can hardly be used to support the "classic" out of Africa scenario, which predicts increasing complexity and accretion of innovations during the MSA, determined by biological change. Instead, they appear, disappear, and re-appear in a way that best fits a scenario in which historical contingencies and environmental, rather than cognitive, changes are seen as main drivers.[2]p. 1577.

The idea that environmental change was responsible for this pattern has been questioned, and instead it has been suggested that the driving factors were changes in the social networks related to changes in population density.[16]

Tentative World Heritage Status

In 2015, the South African government submitted a proposal to add the cave to the list of World Heritage Sites and it has been placed on the UNESCO list of tentative sites as a potential future 'serial nomination' together with Blombos Cave, Pinnacle Point, Klasies River Caves, Border Cave and Diepkloof Rock Shelter.[17]

See also

References

  1. ^ a b c Wadley L, Jacobs Z. (2004). Sibudu Cave, KwaZulu-Natal: Background to the excavations of middle stone age and iron age occupations. South African Journal of Science, 100: 145–151 abstract
  2. ^ a b c d e f g h Backwell L, d'Errico F, Wadley L.(2008). Middle Stone Age bone tools from the Howiesons Poort layers, Sibudu Cave, South Africa. Journal of Archaeological Science, 35:1566–1580. doi:10.1016/j.jas.2007.11.006
  3. ^ a b c d Wadley L, Sievers C, Bamford M, Goldberg P, Berna F, Miller C. (2011). Middle Stone Age Bedding Construction and Settlement Patterns at Sibudu, South Africa. Science 9 December 2011: Vol. 334 no. 6061 pp. 1388–1391
  4. ^ a b c d e Wadley L, Hodgskiss T, Grant M. (2009). Implications for complex cognition from the hafting of tools with compound adhesives in the Middle Stone Age, South Africa. Proc Natl Acad Sci U S A. 106:9590–9594 doi:10.1073/pnas.0900957106 PMID 19433786
  5. ^ a b c Wynn T. (2009). Hafted spears and the archaeology of mind.Proc Natl Acad Sci U S A. 106:9544–9545 PMID 19506246
  6. ^ Wadley L. (2001).[Excavations at Sibudu Cave, Kwazulu-Natal, The Digging Stick, 18, Dec, (3) 1–7.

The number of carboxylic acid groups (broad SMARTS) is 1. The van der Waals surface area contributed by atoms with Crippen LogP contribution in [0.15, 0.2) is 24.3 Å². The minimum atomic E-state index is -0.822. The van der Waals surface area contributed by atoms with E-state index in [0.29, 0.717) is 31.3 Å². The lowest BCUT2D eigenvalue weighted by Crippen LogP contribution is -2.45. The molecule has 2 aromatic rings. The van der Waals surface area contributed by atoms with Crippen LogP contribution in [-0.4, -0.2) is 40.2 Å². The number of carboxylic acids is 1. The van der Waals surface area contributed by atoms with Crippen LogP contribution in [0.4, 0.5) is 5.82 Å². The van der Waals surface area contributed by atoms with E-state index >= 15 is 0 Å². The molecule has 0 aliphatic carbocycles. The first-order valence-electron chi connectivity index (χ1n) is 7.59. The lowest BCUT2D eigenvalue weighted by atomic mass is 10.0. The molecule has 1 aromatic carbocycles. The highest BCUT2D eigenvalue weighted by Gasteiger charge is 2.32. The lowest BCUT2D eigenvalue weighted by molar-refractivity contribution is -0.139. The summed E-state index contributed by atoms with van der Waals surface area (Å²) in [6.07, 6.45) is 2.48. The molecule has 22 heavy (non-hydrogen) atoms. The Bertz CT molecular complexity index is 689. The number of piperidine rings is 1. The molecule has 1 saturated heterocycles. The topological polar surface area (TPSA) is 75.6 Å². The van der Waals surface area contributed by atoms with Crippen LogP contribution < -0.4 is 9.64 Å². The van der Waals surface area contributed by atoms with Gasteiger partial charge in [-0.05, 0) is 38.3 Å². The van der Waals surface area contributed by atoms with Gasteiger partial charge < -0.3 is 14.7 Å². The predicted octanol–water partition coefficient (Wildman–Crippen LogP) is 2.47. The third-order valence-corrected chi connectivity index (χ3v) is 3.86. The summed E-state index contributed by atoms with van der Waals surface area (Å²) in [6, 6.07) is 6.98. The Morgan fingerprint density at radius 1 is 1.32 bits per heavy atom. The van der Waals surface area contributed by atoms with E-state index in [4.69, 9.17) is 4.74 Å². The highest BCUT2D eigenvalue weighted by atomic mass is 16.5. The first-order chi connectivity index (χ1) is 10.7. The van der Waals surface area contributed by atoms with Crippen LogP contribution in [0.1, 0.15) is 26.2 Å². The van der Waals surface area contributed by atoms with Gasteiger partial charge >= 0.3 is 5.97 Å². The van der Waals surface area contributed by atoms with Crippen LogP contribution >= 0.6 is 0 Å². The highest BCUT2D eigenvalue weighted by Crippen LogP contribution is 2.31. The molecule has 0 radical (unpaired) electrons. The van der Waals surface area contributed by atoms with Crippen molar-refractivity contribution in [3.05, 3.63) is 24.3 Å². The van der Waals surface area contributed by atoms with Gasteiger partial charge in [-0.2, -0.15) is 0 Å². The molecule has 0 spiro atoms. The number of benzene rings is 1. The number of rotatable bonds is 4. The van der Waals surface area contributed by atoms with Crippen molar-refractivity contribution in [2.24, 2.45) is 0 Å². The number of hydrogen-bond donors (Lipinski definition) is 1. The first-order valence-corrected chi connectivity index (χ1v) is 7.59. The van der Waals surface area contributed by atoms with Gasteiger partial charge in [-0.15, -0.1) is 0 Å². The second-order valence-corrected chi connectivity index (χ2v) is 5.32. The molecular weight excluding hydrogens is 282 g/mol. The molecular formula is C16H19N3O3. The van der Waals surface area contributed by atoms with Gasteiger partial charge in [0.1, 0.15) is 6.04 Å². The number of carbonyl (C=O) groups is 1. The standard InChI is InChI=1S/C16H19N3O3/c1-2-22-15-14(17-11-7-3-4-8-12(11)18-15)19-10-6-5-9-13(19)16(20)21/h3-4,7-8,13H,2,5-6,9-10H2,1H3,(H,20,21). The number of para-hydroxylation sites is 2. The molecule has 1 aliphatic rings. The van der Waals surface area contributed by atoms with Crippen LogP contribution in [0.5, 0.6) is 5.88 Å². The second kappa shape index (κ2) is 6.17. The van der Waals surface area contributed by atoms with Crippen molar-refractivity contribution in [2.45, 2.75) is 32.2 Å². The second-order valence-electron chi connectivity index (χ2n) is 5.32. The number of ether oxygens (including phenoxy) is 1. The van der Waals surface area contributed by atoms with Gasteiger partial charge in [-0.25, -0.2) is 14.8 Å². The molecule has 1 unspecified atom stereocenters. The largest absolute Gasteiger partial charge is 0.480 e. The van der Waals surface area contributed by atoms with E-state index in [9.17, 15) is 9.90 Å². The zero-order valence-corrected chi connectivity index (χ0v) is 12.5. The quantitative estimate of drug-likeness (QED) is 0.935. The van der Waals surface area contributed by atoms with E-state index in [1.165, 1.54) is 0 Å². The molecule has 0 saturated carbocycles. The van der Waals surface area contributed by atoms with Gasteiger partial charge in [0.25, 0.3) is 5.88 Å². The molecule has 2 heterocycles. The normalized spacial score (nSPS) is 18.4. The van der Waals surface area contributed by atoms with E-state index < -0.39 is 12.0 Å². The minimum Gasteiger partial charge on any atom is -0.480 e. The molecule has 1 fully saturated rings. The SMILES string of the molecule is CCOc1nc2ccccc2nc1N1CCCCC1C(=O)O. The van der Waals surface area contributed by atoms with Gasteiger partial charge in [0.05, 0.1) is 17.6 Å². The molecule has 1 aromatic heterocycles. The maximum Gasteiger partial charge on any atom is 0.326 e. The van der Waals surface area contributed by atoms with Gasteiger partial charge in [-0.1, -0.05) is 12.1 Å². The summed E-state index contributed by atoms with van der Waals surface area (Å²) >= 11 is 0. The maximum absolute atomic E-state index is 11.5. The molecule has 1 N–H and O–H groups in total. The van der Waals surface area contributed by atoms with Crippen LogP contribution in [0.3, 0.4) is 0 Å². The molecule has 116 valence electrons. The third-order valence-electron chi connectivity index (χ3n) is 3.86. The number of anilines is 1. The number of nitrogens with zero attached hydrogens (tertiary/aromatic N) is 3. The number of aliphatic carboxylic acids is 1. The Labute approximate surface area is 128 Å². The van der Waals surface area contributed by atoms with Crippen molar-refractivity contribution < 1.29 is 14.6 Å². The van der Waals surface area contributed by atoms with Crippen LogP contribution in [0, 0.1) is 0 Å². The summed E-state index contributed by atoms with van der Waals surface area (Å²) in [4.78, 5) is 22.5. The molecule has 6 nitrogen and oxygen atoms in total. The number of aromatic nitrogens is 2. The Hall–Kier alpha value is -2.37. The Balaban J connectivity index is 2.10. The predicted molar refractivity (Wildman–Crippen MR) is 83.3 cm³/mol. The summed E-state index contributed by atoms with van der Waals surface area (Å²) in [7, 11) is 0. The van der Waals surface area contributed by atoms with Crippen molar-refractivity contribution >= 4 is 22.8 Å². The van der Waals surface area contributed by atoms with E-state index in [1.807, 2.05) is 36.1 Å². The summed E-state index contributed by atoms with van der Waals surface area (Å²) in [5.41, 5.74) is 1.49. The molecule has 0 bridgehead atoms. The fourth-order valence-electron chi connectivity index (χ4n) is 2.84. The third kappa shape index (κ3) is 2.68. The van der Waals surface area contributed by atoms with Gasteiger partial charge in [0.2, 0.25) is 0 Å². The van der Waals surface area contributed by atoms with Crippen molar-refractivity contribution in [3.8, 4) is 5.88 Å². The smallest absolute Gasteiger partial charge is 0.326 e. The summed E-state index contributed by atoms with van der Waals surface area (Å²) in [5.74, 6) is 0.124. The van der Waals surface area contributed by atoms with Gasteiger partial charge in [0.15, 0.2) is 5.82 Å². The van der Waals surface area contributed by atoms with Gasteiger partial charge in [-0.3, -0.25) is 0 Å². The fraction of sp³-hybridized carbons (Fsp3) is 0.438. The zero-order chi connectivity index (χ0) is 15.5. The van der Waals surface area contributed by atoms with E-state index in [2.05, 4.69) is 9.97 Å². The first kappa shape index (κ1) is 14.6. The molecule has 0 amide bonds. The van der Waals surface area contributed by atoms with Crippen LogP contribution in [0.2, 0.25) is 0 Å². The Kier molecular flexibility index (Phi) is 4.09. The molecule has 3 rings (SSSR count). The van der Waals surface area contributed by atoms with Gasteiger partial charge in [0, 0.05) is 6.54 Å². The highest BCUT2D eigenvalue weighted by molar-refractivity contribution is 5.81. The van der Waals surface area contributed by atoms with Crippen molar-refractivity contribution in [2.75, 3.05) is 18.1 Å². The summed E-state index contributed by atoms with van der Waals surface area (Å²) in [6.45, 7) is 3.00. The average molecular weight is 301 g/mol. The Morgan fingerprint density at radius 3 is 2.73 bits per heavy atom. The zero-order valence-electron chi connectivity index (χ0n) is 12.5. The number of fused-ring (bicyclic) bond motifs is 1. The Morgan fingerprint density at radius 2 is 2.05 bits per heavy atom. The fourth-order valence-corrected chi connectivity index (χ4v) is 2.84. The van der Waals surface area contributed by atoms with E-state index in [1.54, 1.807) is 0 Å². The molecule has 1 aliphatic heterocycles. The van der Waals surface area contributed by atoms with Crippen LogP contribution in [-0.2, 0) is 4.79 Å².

7. ^ Jacobs Z, Wintle AG, Duller GAT, Roberts RG, Wadley L.(2008). New ages for the post-Howiesons Poort, late and final Middle Stone Age at Sibudu, South Africa. Journal of Archaeological Science, 35: 1790–1807. doi:10.1016/j.jas.2008.04.017
  8. ^ Wadley L. (2007). Announcing a Still Bay industry at Sibudu Cave, South Africa. J Hum Evol. Jun;52(6):681-9. PMID 17337038
  9. ^ Lombard M. (2006) First impressions on the functions and hafting technology of Still Bay pointed artefacts from Sibudu Cave. S Afr Hum 18:27–41. abstract
  10. ^ a b c d d'Errico F, Vanhaeren M, Wadley L. (2008). Possible shell beads from the Middle Stone Age layers of Sibudu Cave, South Africa. Journal of Archaeological Science, 35: 2675–2685. doi:10.1016/j.jas.2008.04.023
  11. ^ d'Errico F, Henshilwood C, Vanhaeren M, van Niekerk K. (2005). Nassarius kraussianus shell beads from Blombos Cave: evidence for symbolic behaviour in the Middle Stone Age. J Hum Evol. 48(1):3–24. PMID 15656934
  12. ^ Villa, Paola; et al. (30 June 2015). "A Milk and Ochre Paint Mixture Used 49,000 Years Ago at Sibudu, South Africa". PLOS One. 10 (6): e0131273. doi:10.1371/journal.pone.0131273. PMC 4488428. PMID 26125562.
  13. ^ Sievers, Christine (2006). "Seeds from the Middle Stone Age layers at Sibudu Cave". Southern African Humanities. 18 (1): 203–222. hdl:10520/EJC84764. ISSN 1681-5564.
  14. ^ a b Wadley L, Hodgkiss T, Grant M. (2009). Supporting Information for Implications for complex cognition from the hafting of tools with compound adhesives in the Middle Stone Age, South Africa Proc Natl Acad Sci U S A. 106:9590–9594 doi:10.1073/pnas.0900957106 PMID 19433786 Supplementary Information Text
  15. ^ Marlize Lombard and Laurel Phillipson. (2010). Antiquity Vol 84:325, 2010 pp 635–648 Indications of bow and stone-tipped arrow use 64 000 years ago in KwaZulu-Natal, South Africa.
  16. ^ Jacobs Z, Roberts RG. (2009). Catalysts for Stone Age innovations: What might have triggered two short-lived bursts of technological and behavioral innovation in southern Africa during the Middle Stone Age? Commun Integr Biol. 2(2):191-3. PMID 19513276
  17. ^ "The Emergence of Modern Humans: The Pleistocene occupation sites of South Africa". UNESCO. Retrieved 3 April 2015.

External links

Bare Island projectile point

The Bare Island projectile point is a stone projectile point of prehistoric indigenous peoples of North America. It was named by Fred Kinsey in 1959 for examples recovered at the Kent-Halley site on Bare Island in Pennsylvania.